is an honest appraisal, sometimes
critical, of University achieve-
ments."
A reception for graduate students
will be held from 5:30-6:30 p.m. on
the fourth floor of Rackham Friday.
"We encourage all graduate students
to attend," said Susan Lipschutz, as-
sociate dean of Rackham.
A special exhibition featuring
151 pictures and write-ups of distin-
guished Rackham alumni will be

open until Saturday in the Rackham
galleries.
The event concludes with a dance
Saturday night from 9-12 p.m. in
the Rackham libraries, featuring
James Dapogny's Chicago Jazz Band
playing 30s music. The dance is
free, but reservations are required and
can be made by calling 764-4405.
The Tokyo String Quartet will
perform tonight at 8 p.m. in the
Rackham auditorium and will feature
music by Beethoven, Bartok, and
Shubert. Tickets are available
through the University Musical So-
ciety, and will cost $12 to $17, and
$4 for students.

Doctors, lawyers.
differ in views
Differences lead to mistrust

BY ED KRACHMER
Attorneys and physicians view
the world from different perspectives,
causing strife between the profes-
sions, said Philosophy Prof. Carl
Cohen yesterday.
In the first of his open monthly
lectures on medical ethics entitled
"Doctors and Lawyers: Philosophical
Reflections," the teacher of medical
ethics addressed the misunderstanding
and distrust between doctors and
lawyers that he has observed.
-"It's quite a striking sociological
phenomena. Doctors and lawyers
frequently misunderstand each other,"
said Cohen.
One of the most important differ-
ences between doctors and lawyers is
the context in which the professions
operate, Cohen said. While a doc-
tor's concern with a patient and his
or her health is a personal relation-
ship, he said an attorney's relation-
ship with a client is more of an in-
terpersonal concern dealing with the
client's rights in society.
Turning to niore specific differ-
ences between the philosophies and
attitudes of the two professions,
Cohen cited differences in how the
two perceive information. While
doctors are interested in any
information available, lawyers are
only concerned with information
which is legally obtained, he said.

rules of evidence, he said.
Toby Citrin, an attorney who is
also a professor of Public Health
Policy and Administration, objected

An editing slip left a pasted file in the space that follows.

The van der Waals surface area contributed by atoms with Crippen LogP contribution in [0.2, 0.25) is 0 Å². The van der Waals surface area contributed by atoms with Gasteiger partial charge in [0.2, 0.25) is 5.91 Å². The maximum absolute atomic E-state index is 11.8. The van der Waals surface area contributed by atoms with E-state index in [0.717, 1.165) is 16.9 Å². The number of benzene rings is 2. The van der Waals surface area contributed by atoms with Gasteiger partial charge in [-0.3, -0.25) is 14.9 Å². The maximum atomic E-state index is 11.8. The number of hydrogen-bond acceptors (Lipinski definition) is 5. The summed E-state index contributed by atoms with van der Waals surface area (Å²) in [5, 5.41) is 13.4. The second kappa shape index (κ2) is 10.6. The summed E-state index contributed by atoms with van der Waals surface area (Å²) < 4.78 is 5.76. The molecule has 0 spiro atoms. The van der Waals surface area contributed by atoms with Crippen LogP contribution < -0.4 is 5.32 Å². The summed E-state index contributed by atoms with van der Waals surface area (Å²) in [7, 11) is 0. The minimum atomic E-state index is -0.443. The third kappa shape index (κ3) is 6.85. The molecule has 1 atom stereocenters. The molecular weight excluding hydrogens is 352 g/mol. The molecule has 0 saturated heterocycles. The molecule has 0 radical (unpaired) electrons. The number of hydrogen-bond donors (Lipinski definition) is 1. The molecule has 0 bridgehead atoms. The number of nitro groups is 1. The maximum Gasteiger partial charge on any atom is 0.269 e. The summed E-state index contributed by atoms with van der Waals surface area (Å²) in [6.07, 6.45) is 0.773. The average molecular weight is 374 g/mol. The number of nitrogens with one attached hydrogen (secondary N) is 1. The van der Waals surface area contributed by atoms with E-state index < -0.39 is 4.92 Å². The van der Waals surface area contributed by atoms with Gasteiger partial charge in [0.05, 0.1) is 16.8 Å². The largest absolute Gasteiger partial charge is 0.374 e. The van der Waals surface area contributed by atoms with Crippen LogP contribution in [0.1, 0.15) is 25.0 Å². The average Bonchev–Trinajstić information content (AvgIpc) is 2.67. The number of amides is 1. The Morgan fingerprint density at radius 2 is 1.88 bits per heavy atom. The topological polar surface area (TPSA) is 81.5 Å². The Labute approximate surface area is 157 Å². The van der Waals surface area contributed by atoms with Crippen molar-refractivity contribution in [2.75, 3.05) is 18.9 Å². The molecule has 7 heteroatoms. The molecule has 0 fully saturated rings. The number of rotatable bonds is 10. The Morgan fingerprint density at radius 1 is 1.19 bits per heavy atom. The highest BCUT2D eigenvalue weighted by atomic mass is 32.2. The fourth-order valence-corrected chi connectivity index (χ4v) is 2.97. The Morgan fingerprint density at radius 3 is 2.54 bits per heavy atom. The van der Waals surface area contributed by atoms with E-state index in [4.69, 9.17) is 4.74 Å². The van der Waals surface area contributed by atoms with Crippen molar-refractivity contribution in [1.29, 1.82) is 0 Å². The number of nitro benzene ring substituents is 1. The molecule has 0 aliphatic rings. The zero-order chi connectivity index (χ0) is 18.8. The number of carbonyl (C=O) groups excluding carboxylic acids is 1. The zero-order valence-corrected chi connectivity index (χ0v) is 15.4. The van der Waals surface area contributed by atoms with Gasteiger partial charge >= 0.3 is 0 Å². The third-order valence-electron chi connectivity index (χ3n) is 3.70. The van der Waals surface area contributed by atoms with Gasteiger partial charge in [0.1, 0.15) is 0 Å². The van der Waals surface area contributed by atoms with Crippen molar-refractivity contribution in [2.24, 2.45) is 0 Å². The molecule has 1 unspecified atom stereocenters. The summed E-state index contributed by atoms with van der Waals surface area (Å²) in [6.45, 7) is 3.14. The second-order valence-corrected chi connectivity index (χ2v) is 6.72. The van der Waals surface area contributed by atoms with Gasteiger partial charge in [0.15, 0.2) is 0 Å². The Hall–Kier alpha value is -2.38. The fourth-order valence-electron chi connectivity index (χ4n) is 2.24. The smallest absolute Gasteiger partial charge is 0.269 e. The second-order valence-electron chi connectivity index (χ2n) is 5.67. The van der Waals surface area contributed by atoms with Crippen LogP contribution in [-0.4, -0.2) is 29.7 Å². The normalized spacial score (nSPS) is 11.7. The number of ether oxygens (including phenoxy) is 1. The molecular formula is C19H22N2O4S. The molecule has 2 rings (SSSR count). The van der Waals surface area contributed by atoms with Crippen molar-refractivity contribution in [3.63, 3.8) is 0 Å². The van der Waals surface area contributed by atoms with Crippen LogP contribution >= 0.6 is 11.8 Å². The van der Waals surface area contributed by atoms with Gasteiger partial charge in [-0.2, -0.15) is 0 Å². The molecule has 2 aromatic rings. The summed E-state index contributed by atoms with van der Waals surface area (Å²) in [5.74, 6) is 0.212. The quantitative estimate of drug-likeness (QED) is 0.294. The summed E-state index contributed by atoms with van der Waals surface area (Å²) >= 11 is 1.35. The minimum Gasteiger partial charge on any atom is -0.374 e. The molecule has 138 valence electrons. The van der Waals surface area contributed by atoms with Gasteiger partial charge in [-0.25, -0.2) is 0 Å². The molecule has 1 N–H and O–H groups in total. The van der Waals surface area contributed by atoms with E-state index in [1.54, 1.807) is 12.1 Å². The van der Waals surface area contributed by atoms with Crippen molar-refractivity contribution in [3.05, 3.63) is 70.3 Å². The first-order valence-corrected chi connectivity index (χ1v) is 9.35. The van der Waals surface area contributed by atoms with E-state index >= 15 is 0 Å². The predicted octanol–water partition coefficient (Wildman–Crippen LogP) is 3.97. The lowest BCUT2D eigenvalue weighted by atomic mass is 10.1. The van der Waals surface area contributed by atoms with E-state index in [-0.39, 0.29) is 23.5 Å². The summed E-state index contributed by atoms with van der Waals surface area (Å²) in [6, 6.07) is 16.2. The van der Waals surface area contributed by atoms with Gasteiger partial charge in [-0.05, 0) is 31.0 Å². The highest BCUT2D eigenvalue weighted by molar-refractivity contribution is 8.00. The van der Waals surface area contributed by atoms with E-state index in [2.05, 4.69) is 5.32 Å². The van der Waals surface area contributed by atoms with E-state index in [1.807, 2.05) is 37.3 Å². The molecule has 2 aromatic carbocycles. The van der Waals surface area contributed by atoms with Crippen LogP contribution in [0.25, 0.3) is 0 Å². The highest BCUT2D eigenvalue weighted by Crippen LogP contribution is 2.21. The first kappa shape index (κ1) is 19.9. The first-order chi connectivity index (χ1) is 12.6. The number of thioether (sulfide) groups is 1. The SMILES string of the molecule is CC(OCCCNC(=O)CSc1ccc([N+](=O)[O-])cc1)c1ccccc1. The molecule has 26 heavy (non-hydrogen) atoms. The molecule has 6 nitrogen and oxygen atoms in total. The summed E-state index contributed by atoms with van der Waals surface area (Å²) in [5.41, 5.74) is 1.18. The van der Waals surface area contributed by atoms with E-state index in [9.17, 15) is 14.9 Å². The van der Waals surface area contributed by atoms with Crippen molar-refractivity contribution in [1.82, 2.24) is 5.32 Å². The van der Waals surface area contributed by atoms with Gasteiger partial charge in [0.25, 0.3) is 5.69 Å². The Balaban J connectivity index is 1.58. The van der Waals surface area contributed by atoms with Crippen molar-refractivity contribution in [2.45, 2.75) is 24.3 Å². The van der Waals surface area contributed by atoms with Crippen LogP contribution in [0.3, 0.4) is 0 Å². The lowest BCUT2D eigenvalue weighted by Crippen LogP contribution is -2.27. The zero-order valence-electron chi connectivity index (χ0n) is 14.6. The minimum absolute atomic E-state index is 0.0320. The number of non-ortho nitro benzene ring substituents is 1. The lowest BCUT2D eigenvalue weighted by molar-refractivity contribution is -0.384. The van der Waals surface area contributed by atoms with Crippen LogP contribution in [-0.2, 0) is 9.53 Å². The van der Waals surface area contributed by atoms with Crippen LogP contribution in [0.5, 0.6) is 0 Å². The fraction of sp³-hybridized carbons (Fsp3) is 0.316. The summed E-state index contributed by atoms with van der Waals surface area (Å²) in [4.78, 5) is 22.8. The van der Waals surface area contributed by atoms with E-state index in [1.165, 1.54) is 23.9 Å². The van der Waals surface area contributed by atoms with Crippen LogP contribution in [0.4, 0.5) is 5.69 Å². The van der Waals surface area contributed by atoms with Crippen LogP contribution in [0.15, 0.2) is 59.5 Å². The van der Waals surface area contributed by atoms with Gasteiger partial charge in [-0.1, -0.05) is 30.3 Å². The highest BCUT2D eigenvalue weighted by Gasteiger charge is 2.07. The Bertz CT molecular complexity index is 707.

to this view during a discussion fol-
lowing the lecture.
"The person who is at the same
time concerned about the well being
of the client and the justice, or lack
of justice in society as a whole is on
a higher plane," Citrin said. He said
the field of public health engages in
such a process.
Stephen Emerson, associate pro-
fessor of Internal Medicine, said that
while doctors may agree with such a
social view of their occupation, they
feel that intrusion by the legal sys-
tem into the world of medicine is
not appropriate on an individual
case-by-case basis, as in malpractice
suits.

Shuttle liftoff
finally arrives
CAPE CANAVERAL, FLA. (AP) - Discovery's five astronauts,
anxious to break an agonizing 32-month drought in American spaceflight,
studied flight plans yesterday as the shuttle was readied for today's launch.
NASA officials were nervous, but confident.
"The space shuttle is ready to fly," said shuttle administrator Richard
Truly, adding, "Even the weather is looking good."
"This has been a long two-and-a-half years," he said of the difficult
period since the Challenger accident in 1986. Liftoff is scheduled for 9:59
a.m. EST, with a two-and-a-half hour window to take care of weather or
technical delays.
Excitement was mounting around the Kennedy Space Center yesterday..,
Campers and recreation vehicles found good viewing places across the'
Indian River, and souvenir sellers set up booths. NASA's Visitor's
Center sold out of the commemorative envelopes that feature the crew
patch.
According to Arnold Aldrich, director of the shuttle program, today
"...the shuttle should return to its proper place in the sky and launch us
into a new era."
Crew members are commander Frederick Hauck, pilot Richard Covey,
and mission specialists John Lounge, Dale Hilmers, and George Nelson.
The four-day Discovery mission will be the first shuttle flight since
Challenger exploded in a fireball 73 seconds after liftoff from the same
launch pad on January 28, 1986. The accident ceded manned space to the
Soviet Union, which has put 16 cosmonauts into orbit since then.
The shuttle itself has had 210 modifications, including the addition of
an escape system that would enable the crew to bail out if the ship had to
ditch in the ocean. The escape system would not have saved the
Challenger crew.
The shuttle booster rockets, blamed for the Challenger tragedy, have
undergone an $800 million redesign.
"We have to be succesful," Kennedy Space Center director, Forrest
McCartney said in an interview. "The nation could not withstand another
accident like Challenger."

INSIDE
Puerto Ricans go to trial in
ford for politik "crimes."
See Opinion, Page 4
Sunny, high in the mid-60s,
See Arts, Page 7

Associated Press
The space shuttle Discovery sits on its Cape Canaveral,
Fla. launchpad just hours before this morning's takeoff,
the first since January, 1986.

aGROC, Chrisi

BY KATEY FISCHER
Members of the Lesbian and Gay
Rights Organizing Committee are
angered by a recent Diag concert in
which an anti-homosexual song was
performed by a singer, charging that

concert Tuesday night at Schloring
Auditorium. The concert was
attended by about 40 Born Again
Christians, including Preacher Mike
Caulk who often speaks on the
Diag.

Lian group
mongering bigots feel safe and prohibit
righteous today when violent attacks sexual
to lesbians and gay men are sky- Mashni,
rocketing," he said. chair
John Neff, Campus Director of Commit
Cornerstone Christian Fellowship, s.

spar
t discrimination based on
preference, said David
an MSA representative and
of the Development
tee.
n. i n ;,. D ,ire.tor of